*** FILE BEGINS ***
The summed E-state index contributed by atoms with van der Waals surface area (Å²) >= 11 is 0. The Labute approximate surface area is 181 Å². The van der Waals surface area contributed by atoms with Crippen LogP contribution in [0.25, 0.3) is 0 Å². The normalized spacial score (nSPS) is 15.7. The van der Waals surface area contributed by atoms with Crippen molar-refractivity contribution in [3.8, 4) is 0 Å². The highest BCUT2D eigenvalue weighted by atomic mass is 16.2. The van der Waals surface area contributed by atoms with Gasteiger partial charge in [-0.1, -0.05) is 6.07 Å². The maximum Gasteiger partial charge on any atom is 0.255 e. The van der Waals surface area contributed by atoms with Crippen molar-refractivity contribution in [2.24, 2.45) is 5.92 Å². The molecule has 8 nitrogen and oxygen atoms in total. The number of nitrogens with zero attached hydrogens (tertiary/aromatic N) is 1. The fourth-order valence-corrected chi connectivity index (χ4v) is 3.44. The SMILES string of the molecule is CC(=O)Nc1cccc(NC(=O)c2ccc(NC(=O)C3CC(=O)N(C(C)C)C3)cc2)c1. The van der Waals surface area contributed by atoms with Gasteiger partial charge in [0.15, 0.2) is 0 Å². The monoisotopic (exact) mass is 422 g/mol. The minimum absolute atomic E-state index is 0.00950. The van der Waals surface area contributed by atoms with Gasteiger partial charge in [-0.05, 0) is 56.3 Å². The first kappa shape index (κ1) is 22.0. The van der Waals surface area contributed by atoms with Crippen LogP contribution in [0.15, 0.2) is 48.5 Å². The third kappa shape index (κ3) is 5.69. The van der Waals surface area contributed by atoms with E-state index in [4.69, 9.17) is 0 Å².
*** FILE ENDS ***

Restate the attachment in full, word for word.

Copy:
The summed E-state index contributed by atoms with van der Waals surface area (Å²) >= 11 is 0. The Labute approximate surface area is 181 Å². The van der Waals surface area contributed by atoms with Crippen LogP contribution in [0.25, 0.3) is 0 Å². The normalized spacial score (nSPS) is 15.7. The van der Waals surface area contributed by atoms with Crippen molar-refractivity contribution in [3.8, 4) is 0 Å². The highest BCUT2D eigenvalue weighted by atomic mass is 16.2. The van der Waals surface area contributed by atoms with Gasteiger partial charge in [-0.1, -0.05) is 6.07 Å². The maximum Gasteiger partial charge on any atom is 0.255 e. The van der Waals surface area contributed by atoms with Crippen molar-refractivity contribution in [2.24, 2.45) is 5.92 Å². The molecule has 8 nitrogen and oxygen atoms in total. The number of nitrogens with zero attached hydrogens (tertiary/aromatic N) is 1. The fourth-order valence-corrected chi connectivity index (χ4v) is 3.44. The SMILES string of the molecule is CC(=O)Nc1cccc(NC(=O)c2ccc(NC(=O)C3CC(=O)N(C(C)C)C3)cc2)c1. The van der Waals surface area contributed by atoms with Gasteiger partial charge in [0.15, 0.2) is 0 Å². The monoisotopic (exact) mass is 422 g/mol. The minimum absolute atomic E-state index is 0.00950. The van der Waals surface area contributed by atoms with Gasteiger partial charge in [-0.05, 0) is 56.3 Å². The first kappa shape index (κ1) is 22.0. The van der Waals surface area contributed by atoms with Crippen LogP contribution in [0.15, 0.2) is 48.5 Å². The third kappa shape index (κ3) is 5.69. The van der Waals surface area contributed by atoms with E-state index in [4.69, 9.17) is 0 Å².